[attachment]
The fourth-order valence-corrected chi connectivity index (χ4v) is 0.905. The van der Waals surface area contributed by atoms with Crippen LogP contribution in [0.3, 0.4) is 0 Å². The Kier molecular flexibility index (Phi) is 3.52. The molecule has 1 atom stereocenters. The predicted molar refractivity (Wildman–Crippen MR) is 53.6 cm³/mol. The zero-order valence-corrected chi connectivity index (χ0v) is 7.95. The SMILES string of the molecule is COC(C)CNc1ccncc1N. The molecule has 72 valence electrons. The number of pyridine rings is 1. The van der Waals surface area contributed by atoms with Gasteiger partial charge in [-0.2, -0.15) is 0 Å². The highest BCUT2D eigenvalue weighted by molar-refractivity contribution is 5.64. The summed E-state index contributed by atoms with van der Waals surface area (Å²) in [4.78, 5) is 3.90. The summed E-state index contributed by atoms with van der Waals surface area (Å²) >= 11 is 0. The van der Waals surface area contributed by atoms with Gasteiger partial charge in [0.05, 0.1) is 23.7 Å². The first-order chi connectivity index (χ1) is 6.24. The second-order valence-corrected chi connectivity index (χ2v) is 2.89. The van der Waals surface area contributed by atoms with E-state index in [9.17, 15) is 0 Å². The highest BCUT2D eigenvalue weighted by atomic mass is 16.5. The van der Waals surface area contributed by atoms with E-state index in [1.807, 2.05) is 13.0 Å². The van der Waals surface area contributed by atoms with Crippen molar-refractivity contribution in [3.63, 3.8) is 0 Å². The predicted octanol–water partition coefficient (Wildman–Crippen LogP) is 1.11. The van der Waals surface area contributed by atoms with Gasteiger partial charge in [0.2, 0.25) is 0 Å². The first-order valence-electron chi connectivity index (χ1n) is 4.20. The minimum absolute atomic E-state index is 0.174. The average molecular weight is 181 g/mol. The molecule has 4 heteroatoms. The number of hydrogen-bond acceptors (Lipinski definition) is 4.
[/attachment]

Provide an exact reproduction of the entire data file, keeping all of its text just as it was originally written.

The fourth-order valence-corrected chi connectivity index (χ4v) is 0.905. The van der Waals surface area contributed by atoms with Crippen LogP contribution in [0.3, 0.4) is 0 Å². The Kier molecular flexibility index (Phi) is 3.52. The molecule has 1 atom stereocenters. The predicted molar refractivity (Wildman–Crippen MR) is 53.6 cm³/mol. The zero-order valence-corrected chi connectivity index (χ0v) is 7.95. The SMILES string of the molecule is COC(C)CNc1ccncc1N. The molecule has 72 valence electrons. The number of pyridine rings is 1. The van der Waals surface area contributed by atoms with Gasteiger partial charge in [-0.2, -0.15) is 0 Å². The highest BCUT2D eigenvalue weighted by molar-refractivity contribution is 5.64. The summed E-state index contributed by atoms with van der Waals surface area (Å²) in [4.78, 5) is 3.90. The summed E-state index contributed by atoms with van der Waals surface area (Å²) >= 11 is 0. The van der Waals surface area contributed by atoms with Gasteiger partial charge in [0.05, 0.1) is 23.7 Å². The first-order chi connectivity index (χ1) is 6.24. The second-order valence-corrected chi connectivity index (χ2v) is 2.89. The van der Waals surface area contributed by atoms with E-state index in [9.17, 15) is 0 Å². The highest BCUT2D eigenvalue weighted by atomic mass is 16.5. The van der Waals surface area contributed by atoms with E-state index in [1.807, 2.05) is 13.0 Å². The van der Waals surface area contributed by atoms with Crippen molar-refractivity contribution in [3.63, 3.8) is 0 Å². The predicted octanol–water partition coefficient (Wildman–Crippen LogP) is 1.11. The van der Waals surface area contributed by atoms with Gasteiger partial charge in [0.2, 0.25) is 0 Å². The first-order valence-electron chi connectivity index (χ1n) is 4.20. The minimum absolute atomic E-state index is 0.174. The average molecular weight is 181 g/mol. The molecule has 4 heteroatoms. The number of hydrogen-bond acceptors (Lipinski definition) is 4.